Melt Water On The Red Planet Could Support Life
Michael Harper for redOrbit.com – Your Universe Online
Though Mars is 140 million miles away, it shares some similarities with Earth. Some of its landforms, for existence, closely resemble regions found here on Earth. It is by researching these similar landforms and landscapes that researchers are able to gather some assumptions about how these martian landscapes were formed. If the two areas look the same, perhaps they were created in the same way as well.
Dr. Andreas Johnsson from the University of Gothenburg’s Department of Earth Sciences believes this is true, and has begun to compare one such arctic landscape with the northern and southern hemispheres of Mars. His conclusion? Water near the surface of Mars may have helped shaped its landscape. What’s more, this near surface water could potentially sustain life on the Martian surface.
Dr. Johnsson claims Mars has recently gone through a time of geological change as the cycle of freezing and melting water carves and shapes the landscape. In order to better understand how these changes have affected Mars, and in order to further predict how these changes could affect the surface in the future, Dr. Johnsson and colleagues have looked to the Arctic region of Svalbard.
This team has analyzed and compared satellite images from Mars and Svalbard and have found some striking similarities. Though the arctic Svalbard is considerably warmer than Mars, the two areas look very much alike. One of the main differences, says Dr. Johnsson, is the presence of frozen water beneath the surface and permafrost.
“In my thesis work, I have compared aerial images from Svalbard with the same resolution as satellite images from Mars, and combined with field-work we increase the ground resolution even further,” Dr. Johnsson said in a statement.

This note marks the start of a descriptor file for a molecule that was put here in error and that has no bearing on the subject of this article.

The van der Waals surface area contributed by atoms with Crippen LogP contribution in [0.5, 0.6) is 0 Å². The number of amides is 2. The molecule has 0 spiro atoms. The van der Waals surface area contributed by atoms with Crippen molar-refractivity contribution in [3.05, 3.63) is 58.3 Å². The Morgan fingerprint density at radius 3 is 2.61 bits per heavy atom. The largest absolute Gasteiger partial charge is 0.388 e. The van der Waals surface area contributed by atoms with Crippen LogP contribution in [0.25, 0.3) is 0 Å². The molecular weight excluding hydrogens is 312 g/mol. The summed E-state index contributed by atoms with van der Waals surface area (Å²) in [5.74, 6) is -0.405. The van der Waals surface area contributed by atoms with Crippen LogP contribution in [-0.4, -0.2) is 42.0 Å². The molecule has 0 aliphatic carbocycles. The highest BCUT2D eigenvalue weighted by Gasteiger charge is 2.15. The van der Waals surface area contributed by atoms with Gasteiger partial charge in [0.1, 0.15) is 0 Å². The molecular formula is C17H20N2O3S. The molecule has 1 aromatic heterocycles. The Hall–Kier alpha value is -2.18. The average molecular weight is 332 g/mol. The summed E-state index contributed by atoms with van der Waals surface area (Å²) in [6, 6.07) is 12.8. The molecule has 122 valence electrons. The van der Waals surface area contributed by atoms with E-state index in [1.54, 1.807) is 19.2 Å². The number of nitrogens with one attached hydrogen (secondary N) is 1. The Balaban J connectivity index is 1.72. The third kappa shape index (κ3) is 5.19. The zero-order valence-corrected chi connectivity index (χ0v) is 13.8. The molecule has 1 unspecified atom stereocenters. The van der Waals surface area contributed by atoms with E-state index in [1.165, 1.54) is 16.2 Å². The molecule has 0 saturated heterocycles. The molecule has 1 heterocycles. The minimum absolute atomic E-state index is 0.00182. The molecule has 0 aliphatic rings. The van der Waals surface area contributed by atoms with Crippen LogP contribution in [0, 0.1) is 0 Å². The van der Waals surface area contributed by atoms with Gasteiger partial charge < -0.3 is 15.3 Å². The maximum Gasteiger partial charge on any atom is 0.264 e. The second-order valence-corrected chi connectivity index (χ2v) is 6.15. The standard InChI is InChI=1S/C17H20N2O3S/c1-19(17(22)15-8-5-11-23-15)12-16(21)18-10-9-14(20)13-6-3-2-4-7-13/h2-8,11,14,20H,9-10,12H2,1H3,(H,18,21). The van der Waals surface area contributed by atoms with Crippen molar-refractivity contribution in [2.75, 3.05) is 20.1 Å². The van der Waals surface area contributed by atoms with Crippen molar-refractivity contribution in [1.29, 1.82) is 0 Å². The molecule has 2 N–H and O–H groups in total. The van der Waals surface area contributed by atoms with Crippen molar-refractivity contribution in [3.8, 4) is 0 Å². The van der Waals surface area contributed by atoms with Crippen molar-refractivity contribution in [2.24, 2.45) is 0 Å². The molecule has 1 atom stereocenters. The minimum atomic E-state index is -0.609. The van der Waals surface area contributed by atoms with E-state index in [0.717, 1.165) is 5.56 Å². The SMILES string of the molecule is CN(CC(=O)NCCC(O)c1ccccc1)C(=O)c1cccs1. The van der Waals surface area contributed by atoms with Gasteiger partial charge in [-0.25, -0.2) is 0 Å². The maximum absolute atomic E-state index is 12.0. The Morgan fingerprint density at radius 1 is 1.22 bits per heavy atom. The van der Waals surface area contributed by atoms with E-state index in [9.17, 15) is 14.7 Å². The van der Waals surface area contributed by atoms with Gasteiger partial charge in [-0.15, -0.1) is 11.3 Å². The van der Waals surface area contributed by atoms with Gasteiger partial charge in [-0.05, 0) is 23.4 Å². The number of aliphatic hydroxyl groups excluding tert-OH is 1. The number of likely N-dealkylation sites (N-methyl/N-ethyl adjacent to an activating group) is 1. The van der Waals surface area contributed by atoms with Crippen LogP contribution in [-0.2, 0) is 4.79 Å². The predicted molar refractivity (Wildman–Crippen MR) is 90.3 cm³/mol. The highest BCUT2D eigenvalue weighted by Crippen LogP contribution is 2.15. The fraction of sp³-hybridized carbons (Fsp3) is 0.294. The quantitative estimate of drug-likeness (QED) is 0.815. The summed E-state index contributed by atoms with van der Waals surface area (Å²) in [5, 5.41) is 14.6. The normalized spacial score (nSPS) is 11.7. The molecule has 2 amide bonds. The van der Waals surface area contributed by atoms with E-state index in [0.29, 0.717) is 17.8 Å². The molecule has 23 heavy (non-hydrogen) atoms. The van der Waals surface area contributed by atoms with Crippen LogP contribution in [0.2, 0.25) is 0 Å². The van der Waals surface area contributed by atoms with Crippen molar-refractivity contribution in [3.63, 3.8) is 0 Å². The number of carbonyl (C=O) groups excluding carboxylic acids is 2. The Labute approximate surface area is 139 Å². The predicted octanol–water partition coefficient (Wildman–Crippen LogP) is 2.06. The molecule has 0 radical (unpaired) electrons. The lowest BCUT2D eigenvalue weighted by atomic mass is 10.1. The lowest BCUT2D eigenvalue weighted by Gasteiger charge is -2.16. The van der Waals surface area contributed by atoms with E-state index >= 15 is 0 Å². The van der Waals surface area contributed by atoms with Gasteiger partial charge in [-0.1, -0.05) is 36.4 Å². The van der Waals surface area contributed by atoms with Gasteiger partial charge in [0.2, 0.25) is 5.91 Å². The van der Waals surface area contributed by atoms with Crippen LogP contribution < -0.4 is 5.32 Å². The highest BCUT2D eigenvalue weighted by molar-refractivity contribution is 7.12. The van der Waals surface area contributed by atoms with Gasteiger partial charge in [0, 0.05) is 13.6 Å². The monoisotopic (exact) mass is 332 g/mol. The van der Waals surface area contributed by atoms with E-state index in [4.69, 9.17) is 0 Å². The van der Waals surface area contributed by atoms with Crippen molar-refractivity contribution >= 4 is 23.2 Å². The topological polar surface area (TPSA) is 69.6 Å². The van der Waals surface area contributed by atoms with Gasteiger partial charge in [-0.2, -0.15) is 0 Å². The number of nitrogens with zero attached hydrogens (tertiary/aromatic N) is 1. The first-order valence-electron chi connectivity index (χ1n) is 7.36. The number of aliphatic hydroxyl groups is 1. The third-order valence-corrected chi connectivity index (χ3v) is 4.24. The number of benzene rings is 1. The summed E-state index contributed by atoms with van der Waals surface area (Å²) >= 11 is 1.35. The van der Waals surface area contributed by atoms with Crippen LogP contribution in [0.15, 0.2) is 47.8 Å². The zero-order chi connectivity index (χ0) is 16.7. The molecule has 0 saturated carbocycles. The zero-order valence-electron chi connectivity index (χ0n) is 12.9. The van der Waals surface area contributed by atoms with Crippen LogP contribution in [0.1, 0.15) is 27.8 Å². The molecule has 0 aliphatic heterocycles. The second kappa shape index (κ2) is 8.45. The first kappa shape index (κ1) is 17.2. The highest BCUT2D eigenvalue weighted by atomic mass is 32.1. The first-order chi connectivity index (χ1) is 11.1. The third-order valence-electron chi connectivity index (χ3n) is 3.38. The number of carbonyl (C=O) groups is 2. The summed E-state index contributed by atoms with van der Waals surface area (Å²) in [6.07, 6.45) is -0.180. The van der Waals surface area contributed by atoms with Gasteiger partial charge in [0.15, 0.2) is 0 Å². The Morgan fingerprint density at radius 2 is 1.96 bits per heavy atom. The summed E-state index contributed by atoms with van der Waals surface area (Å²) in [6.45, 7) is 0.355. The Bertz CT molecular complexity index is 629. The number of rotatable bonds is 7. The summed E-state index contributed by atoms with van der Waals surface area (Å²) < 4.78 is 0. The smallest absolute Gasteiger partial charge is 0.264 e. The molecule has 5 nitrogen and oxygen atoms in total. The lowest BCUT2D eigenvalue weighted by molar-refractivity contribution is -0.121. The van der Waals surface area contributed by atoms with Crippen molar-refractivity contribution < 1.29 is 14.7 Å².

The gullies in Svalbard are known to have been created by a combination of melting snow and erosion. Dr. Johnsson and team noticed Mars had very similar gullies and have therefore deduced these Martian gullies were formed in the same way. The team has also supplemented their aerial images with some on-the-ground field work in order to accurately understand how the landscape of Svalbard was formed.
“The ability to get a first-hand experience with landforms that have been studied using aerial images is a unique feeling,” said Dr. Johnsson.
“One important insight we have gained is that, despite the high image resolution for both Svalbard and Mars, the camera can’t capture everything. What appears to be fine-grained sediment on an aerial image of Svalbard can actually turn out to be a very rocky area which has implications for certain types of landforms. It’s important to bear this in mind when studying images of Mars.”
Mars also has a cyclical climate, just like Earth. This, suggests Dr. Johnsson, means the freezing and melting of Martian water could continue over time, changing the landscape.
While understanding that both Mars and Earth have similar characteristics, the big discovery here is the possibility of water on Mars. The existence of liquid water, even just a small amount, means life could be very possible on Mars.
“Research on Earth has shown that organisms can survive in extreme cold environments with limited access to liquid water,” continues Dr. Johnsson. “Studying various areas on Mars therefore enables us to investigate whether there could be environments with conditions capable of supporting life.”